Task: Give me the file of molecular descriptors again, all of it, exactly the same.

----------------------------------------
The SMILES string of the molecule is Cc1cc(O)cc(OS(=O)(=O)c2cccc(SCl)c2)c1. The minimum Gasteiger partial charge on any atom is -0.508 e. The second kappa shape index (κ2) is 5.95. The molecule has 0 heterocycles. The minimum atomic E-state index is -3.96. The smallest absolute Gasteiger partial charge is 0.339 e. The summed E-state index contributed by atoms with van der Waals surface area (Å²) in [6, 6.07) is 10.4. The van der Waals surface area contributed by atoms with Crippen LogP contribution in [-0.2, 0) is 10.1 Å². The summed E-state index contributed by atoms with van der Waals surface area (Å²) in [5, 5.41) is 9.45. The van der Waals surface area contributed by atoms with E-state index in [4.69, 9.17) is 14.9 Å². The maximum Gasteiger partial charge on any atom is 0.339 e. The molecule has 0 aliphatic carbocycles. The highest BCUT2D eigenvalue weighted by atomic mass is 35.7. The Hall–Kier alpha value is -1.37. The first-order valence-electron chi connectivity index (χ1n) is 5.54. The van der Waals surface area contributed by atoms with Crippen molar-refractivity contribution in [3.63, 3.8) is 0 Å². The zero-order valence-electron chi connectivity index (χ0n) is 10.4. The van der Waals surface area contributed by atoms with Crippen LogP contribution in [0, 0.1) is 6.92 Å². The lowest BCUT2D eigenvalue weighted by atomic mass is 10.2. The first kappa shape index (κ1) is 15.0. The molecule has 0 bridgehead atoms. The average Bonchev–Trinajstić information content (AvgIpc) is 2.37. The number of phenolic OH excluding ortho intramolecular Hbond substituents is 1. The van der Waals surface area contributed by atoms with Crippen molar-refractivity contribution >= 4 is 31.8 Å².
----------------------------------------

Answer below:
The SMILES string of the molecule is Cc1cc(O)cc(OS(=O)(=O)c2cccc(SCl)c2)c1. The minimum Gasteiger partial charge on any atom is -0.508 e. The second kappa shape index (κ2) is 5.95. The molecule has 0 heterocycles. The minimum atomic E-state index is -3.96. The smallest absolute Gasteiger partial charge is 0.339 e. The summed E-state index contributed by atoms with van der Waals surface area (Å²) in [6, 6.07) is 10.4. The van der Waals surface area contributed by atoms with Crippen LogP contribution in [-0.2, 0) is 10.1 Å². The summed E-state index contributed by atoms with van der Waals surface area (Å²) in [5, 5.41) is 9.45. The van der Waals surface area contributed by atoms with E-state index in [4.69, 9.17) is 14.9 Å². The maximum Gasteiger partial charge on any atom is 0.339 e. The molecule has 0 aliphatic carbocycles. The highest BCUT2D eigenvalue weighted by atomic mass is 35.7. The Hall–Kier alpha value is -1.37. The first-order valence-electron chi connectivity index (χ1n) is 5.54. The van der Waals surface area contributed by atoms with Crippen molar-refractivity contribution in [3.63, 3.8) is 0 Å². The zero-order valence-electron chi connectivity index (χ0n) is 10.4. The van der Waals surface area contributed by atoms with Crippen LogP contribution in [0, 0.1) is 6.92 Å². The lowest BCUT2D eigenvalue weighted by atomic mass is 10.2. The first kappa shape index (κ1) is 15.0. The molecule has 0 bridgehead atoms. The average Bonchev–Trinajstić information content (AvgIpc) is 2.37. The number of phenolic OH excluding ortho intramolecular Hbond substituents is 1. The van der Waals surface area contributed by atoms with Crippen molar-refractivity contribution >= 4 is 31.8 Å².